Author Topic: Proofreader, Only Not Really (Small update P.25)  (Read 5897 times)

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CrochetFanatic

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Proofreader, Only Not Really (Small update P.25)
« on: February 06, 2013, 01:22:30 AM »
I think I somehow went from being an impromptu beta reader to an uncredited co-author of a fanfic.  :-\

A friend of mine asked me to help her with a story, and I said "Sure, no problem".  I didn't know she was going to constantly ask me, "What should happen next?" or "Who should check on so-and-so?" and the list goes on.  She has a good story idea, but I thought I was going to be proofreading things she's already typed up in between chats, not holding her hand sentence by sentence (I'm not exaggerating, either!) and coming up with the plot!  Frankly, I'm getting a bit exasperated.  She seems to wait until I'm online to write, because she "needs help".  I had to bite my tongue to keep from saying, "Why don't I just write it for you?"  I know that sounds snarky and mean, and I would never say it.

This friend is rather sensitive, and at the same time she's somewhat oblivious.  I've tried hinting that I don't know where things should go, and that it's up to her because it's her story, but she says "Okay" then repeats her questions a bit later.  Argh!  >:(  I thought I would be checking spelling and grammar, not coming up with the basic storyline, sans partial credit.  This isn't so much an etiquette situation as it is a dilemma on how to handle this in a way that is less likely to hurt her feelings.  I've got my own projects to write, not to mention family obligations.  Is there a nice, etiquette-approved way to be clear about my wishes in this matter?
« Last Edit: February 09, 2013, 04:22:38 PM by CrochetFanatic »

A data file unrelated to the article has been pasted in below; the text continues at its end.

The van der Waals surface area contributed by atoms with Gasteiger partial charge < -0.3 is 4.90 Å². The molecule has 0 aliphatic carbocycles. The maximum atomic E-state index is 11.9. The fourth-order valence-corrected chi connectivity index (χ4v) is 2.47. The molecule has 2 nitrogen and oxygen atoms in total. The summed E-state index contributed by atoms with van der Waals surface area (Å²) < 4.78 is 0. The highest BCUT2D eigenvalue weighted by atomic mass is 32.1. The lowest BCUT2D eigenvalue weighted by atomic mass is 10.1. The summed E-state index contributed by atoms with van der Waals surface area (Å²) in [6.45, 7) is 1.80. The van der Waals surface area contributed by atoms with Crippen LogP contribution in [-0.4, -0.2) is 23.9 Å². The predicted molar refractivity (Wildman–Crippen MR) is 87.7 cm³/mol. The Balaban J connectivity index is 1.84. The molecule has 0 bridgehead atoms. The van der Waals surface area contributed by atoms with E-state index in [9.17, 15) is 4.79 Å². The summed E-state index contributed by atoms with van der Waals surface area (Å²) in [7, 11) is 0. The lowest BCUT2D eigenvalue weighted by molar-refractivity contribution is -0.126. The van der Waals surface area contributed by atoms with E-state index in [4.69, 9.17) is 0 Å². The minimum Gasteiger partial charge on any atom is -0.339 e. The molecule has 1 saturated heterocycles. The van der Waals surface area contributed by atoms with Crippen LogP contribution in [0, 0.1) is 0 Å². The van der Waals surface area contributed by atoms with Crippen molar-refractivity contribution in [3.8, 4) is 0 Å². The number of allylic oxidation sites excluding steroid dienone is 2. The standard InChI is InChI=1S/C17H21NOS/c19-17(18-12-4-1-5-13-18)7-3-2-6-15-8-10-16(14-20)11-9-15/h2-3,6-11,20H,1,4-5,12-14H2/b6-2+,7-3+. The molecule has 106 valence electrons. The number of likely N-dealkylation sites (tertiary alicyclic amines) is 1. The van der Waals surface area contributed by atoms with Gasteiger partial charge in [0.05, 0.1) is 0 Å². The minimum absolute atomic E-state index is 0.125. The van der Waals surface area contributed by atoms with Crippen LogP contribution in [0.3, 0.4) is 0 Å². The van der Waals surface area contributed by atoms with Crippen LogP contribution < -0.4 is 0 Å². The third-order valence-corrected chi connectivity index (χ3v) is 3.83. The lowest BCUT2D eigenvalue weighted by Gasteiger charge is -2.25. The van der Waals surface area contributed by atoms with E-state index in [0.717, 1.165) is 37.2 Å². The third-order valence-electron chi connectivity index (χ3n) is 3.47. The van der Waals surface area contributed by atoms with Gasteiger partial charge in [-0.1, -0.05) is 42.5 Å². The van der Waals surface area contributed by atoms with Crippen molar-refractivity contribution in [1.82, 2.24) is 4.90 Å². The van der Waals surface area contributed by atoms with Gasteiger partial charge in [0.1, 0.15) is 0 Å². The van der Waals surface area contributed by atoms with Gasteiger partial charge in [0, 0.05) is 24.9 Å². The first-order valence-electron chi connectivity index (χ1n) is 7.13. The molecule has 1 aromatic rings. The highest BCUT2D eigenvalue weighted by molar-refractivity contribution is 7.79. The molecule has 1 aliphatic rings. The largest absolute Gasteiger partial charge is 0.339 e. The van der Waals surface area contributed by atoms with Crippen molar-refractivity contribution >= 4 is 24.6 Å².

nolechica

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Re: Proofreader, Only Not Really
« Reply #1 on: February 06, 2013, 03:51:00 AM »
Tell her you only have time to edit, not create.  As a sometime beta, I'm always clear that I can edit, not dream up plot.  If she asks why, tell her you don't have time to co-author a project.

lowspark

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Re: Proofreader, Only Not Really
« Reply #2 on: February 06, 2013, 08:43:50 AM »
Quit hinting around and just tell her outright that you can't help her anymore.

"Sorry friend, turns out I don't have as much free time as I thought so I won't be able to help you with your story after all. Good luck with it!"

Roe

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Re: Proofreader, Only Not Really
« Reply #3 on: February 06, 2013, 08:50:24 AM »
Since she's sensitive and I assume, you want to remain friends, have you tried "I don't know, what should the character say next? I don't know, what do you think the plot should be?" and etc, etc. Just turn the questions back on her.

GrammarNerd

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Re: Proofreader, Only Not Really
« Reply #4 on: February 06, 2013, 09:02:22 AM »
Can you ask her, "Why are you asking ME?  Isn't this YOUR story?"

Honestly, if she's THAT sensitive, she probably won't be able to even handle negative reviews or constructive criticism either.  Maybe ask her why she even wants to write this if she doesn't have a clear picture in her head of the story.  You mentioned other writing projects that you're doing....do you maybe mention those a lot, or does she know about them?  It just popped into my mind that it almost sounds like she's trying to keep up with you by trying to write her own, but she just doesn't have that burning idea or that drive to write a story, so she keeps coming to you for 'help' b/c she thinks it will make her better somehow.  She just doesn't realize that she isn't asking you for help so much as she's taking your ideas without really doing much herself.